Why a wastewater treatment upgrade?

Pouring cement for the new aeration basin.

Last week the Ogden Reporter published an ordinance pertaining to sewer rental rates and the increase that will go into effect July 1, 2019. The cost increase will help pay for the wastewater plant upgrade currently taking place. The activated sludge upgrade will enable the City of Ogden to meet the new limit standards for cleaner water.

In 2008 the Iowa Legislature changed permitting standards for the Clean Water Act of 1974. A time frame was set for June of 2019 to meet the new limits.

“Right now, our current plant cannot meet those limits,” says Ogden Sewer Superintendent Chad Thede. “We now have to treat phosphorous, nitrogen and phosphates. Our old trickling filter system does not do that.”

After consulting Fox Engineering out of Ames for options on how they can meet the new limits, the City moved forward with the project. Waste water will be collected in the 108’x 58’x16’ deep aeration basin (activated sludge tank) under construction  at the west edge of town. From this tank it will go to a disinfectant station.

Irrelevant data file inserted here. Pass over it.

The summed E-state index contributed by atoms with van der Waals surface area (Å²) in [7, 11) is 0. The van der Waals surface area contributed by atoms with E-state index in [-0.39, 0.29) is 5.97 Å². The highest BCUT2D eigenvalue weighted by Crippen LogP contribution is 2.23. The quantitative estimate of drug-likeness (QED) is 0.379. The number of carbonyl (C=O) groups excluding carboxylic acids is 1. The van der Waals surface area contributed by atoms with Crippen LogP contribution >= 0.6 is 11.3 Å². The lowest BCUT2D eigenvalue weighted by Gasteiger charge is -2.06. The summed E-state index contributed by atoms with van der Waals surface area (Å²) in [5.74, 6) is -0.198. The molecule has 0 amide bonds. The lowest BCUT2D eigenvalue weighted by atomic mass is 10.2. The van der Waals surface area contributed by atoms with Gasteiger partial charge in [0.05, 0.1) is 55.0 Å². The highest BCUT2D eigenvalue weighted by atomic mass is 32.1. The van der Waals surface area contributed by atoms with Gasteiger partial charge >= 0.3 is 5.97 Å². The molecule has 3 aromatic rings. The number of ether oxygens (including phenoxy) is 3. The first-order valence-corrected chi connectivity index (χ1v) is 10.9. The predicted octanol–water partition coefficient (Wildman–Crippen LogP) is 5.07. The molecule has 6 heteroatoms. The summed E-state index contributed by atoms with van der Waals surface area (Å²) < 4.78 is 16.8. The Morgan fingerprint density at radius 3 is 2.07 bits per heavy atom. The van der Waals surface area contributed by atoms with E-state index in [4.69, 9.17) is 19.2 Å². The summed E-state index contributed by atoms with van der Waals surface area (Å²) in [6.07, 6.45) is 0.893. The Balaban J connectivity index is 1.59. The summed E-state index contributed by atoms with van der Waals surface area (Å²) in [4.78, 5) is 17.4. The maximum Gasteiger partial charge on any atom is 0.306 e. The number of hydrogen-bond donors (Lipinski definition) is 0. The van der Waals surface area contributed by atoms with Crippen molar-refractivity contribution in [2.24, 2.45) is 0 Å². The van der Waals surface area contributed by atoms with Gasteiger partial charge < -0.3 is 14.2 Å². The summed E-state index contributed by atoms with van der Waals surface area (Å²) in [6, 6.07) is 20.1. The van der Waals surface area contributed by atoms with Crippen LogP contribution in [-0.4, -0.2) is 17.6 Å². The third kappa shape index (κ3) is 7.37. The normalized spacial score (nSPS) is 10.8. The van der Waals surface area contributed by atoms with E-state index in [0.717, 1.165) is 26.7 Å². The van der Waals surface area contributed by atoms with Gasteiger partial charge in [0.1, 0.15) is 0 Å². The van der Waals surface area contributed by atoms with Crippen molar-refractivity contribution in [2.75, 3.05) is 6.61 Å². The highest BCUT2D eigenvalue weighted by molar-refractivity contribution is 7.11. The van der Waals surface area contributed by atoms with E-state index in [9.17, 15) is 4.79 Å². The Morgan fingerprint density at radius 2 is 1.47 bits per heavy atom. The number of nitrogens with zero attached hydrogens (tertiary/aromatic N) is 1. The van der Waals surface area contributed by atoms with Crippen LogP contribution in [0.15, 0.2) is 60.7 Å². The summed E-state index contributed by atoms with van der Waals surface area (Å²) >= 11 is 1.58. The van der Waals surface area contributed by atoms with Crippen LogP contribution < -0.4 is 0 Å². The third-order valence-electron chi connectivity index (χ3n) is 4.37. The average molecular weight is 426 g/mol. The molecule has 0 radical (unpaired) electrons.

“We can then use UV (ultraviolet) light to disinfect,” says Thede. “Which will be more cost effective down the road.”

Total cost of the project is $6.3 million. A $500,000 city block grant coupled with $230,000 in savings got the project off the ground. The City then secured a low-interest rate loan through a state revolving fund for the remainder of the cost. 

When it was determined that money coming in would not be enough to meet the loan payment, a step increase rate was deemed necessary. The last major increase of the municipal sanitary sewer system will be going into effect next July.

The City will also be putting in an extra 18” sanitary sewer pipe that should help move water at a faster rate and prevent it from backing up in town.

What about the existing facilities at the treatment plant? Thede explained that with slight modifications, they will be reusing all the structures.